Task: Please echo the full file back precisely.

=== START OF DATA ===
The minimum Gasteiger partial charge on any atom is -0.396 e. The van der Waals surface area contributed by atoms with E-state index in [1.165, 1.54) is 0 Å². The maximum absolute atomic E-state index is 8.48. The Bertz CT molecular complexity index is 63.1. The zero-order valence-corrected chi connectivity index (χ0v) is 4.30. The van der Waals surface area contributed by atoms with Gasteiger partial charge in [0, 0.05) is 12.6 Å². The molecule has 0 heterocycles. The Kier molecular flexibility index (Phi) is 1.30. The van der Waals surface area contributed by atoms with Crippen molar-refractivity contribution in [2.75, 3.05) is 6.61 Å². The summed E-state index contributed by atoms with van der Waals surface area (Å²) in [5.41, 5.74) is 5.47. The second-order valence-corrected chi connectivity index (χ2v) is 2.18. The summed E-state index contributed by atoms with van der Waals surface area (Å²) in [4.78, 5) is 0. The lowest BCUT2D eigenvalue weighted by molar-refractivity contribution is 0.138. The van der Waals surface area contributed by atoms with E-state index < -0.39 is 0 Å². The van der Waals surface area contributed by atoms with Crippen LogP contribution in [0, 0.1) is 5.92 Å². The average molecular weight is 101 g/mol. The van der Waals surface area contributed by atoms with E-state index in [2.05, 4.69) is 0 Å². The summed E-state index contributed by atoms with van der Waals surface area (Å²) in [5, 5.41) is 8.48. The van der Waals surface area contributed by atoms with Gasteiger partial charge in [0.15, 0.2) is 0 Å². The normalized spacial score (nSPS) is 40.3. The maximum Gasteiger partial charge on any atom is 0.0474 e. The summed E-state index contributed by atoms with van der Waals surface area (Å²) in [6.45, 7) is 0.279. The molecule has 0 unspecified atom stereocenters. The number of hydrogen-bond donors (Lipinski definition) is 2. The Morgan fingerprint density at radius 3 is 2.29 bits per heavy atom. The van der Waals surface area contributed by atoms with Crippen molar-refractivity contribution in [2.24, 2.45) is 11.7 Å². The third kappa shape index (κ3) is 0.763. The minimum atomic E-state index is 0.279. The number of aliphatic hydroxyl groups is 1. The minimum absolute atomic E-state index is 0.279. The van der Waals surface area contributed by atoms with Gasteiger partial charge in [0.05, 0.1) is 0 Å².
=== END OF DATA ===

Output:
The minimum Gasteiger partial charge on any atom is -0.396 e. The van der Waals surface area contributed by atoms with E-state index in [1.165, 1.54) is 0 Å². The maximum absolute atomic E-state index is 8.48. The Bertz CT molecular complexity index is 63.1. The zero-order valence-corrected chi connectivity index (χ0v) is 4.30. The van der Waals surface area contributed by atoms with Gasteiger partial charge in [0, 0.05) is 12.6 Å². The molecule has 0 heterocycles. The Kier molecular flexibility index (Phi) is 1.30. The van der Waals surface area contributed by atoms with Crippen molar-refractivity contribution in [2.75, 3.05) is 6.61 Å². The summed E-state index contributed by atoms with van der Waals surface area (Å²) in [5.41, 5.74) is 5.47. The second-order valence-corrected chi connectivity index (χ2v) is 2.18. The summed E-state index contributed by atoms with van der Waals surface area (Å²) in [4.78, 5) is 0. The lowest BCUT2D eigenvalue weighted by molar-refractivity contribution is 0.138. The van der Waals surface area contributed by atoms with E-state index < -0.39 is 0 Å². The van der Waals surface area contributed by atoms with Crippen LogP contribution in [0, 0.1) is 5.92 Å². The average molecular weight is 101 g/mol. The van der Waals surface area contributed by atoms with E-state index in [2.05, 4.69) is 0 Å². The summed E-state index contributed by atoms with van der Waals surface area (Å²) in [5, 5.41) is 8.48. The van der Waals surface area contributed by atoms with Gasteiger partial charge in [0.15, 0.2) is 0 Å². The normalized spacial score (nSPS) is 40.3. The maximum Gasteiger partial charge on any atom is 0.0474 e. The summed E-state index contributed by atoms with van der Waals surface area (Å²) in [6.45, 7) is 0.279. The molecule has 0 unspecified atom stereocenters. The number of hydrogen-bond donors (Lipinski definition) is 2. The Morgan fingerprint density at radius 3 is 2.29 bits per heavy atom. The van der Waals surface area contributed by atoms with Crippen molar-refractivity contribution in [2.24, 2.45) is 11.7 Å². The third kappa shape index (κ3) is 0.763. The minimum atomic E-state index is 0.279. The number of aliphatic hydroxyl groups is 1. The minimum absolute atomic E-state index is 0.279. The van der Waals surface area contributed by atoms with Gasteiger partial charge in [0.05, 0.1) is 0 Å².